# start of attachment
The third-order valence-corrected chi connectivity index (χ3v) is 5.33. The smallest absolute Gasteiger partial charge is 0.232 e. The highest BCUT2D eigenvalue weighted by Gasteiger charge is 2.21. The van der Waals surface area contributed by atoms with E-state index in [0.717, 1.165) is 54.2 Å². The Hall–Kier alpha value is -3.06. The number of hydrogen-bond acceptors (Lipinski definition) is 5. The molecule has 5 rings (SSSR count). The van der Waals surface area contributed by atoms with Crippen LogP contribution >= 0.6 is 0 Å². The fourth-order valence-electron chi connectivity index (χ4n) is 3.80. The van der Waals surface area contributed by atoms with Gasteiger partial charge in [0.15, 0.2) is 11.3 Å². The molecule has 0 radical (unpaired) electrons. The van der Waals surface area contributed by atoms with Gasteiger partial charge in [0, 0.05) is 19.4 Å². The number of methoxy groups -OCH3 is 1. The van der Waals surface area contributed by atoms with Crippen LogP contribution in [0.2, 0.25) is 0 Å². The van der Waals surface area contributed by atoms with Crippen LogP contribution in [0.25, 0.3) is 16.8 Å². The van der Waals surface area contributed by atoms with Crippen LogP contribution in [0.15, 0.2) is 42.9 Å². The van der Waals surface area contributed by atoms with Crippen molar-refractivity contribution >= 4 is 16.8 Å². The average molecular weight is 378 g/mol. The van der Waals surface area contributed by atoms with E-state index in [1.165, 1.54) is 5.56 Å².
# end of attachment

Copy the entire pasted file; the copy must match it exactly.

The third-order valence-corrected chi connectivity index (χ3v) is 5.33. The smallest absolute Gasteiger partial charge is 0.232 e. The highest BCUT2D eigenvalue weighted by Gasteiger charge is 2.21. The van der Waals surface area contributed by atoms with E-state index in [0.717, 1.165) is 54.2 Å². The Hall–Kier alpha value is -3.06. The number of hydrogen-bond acceptors (Lipinski definition) is 5. The molecule has 5 rings (SSSR count). The van der Waals surface area contributed by atoms with Crippen LogP contribution >= 0.6 is 0 Å². The fourth-order valence-electron chi connectivity index (χ4n) is 3.80. The van der Waals surface area contributed by atoms with Gasteiger partial charge in [0.15, 0.2) is 11.3 Å². The molecule has 0 radical (unpaired) electrons. The van der Waals surface area contributed by atoms with Gasteiger partial charge in [0, 0.05) is 19.4 Å². The number of methoxy groups -OCH3 is 1. The van der Waals surface area contributed by atoms with Crippen LogP contribution in [0.2, 0.25) is 0 Å². The van der Waals surface area contributed by atoms with Crippen LogP contribution in [0.25, 0.3) is 16.8 Å². The van der Waals surface area contributed by atoms with Crippen LogP contribution in [0.15, 0.2) is 42.9 Å². The van der Waals surface area contributed by atoms with Crippen molar-refractivity contribution >= 4 is 16.8 Å². The average molecular weight is 378 g/mol. The van der Waals surface area contributed by atoms with E-state index in [1.165, 1.54) is 5.56 Å².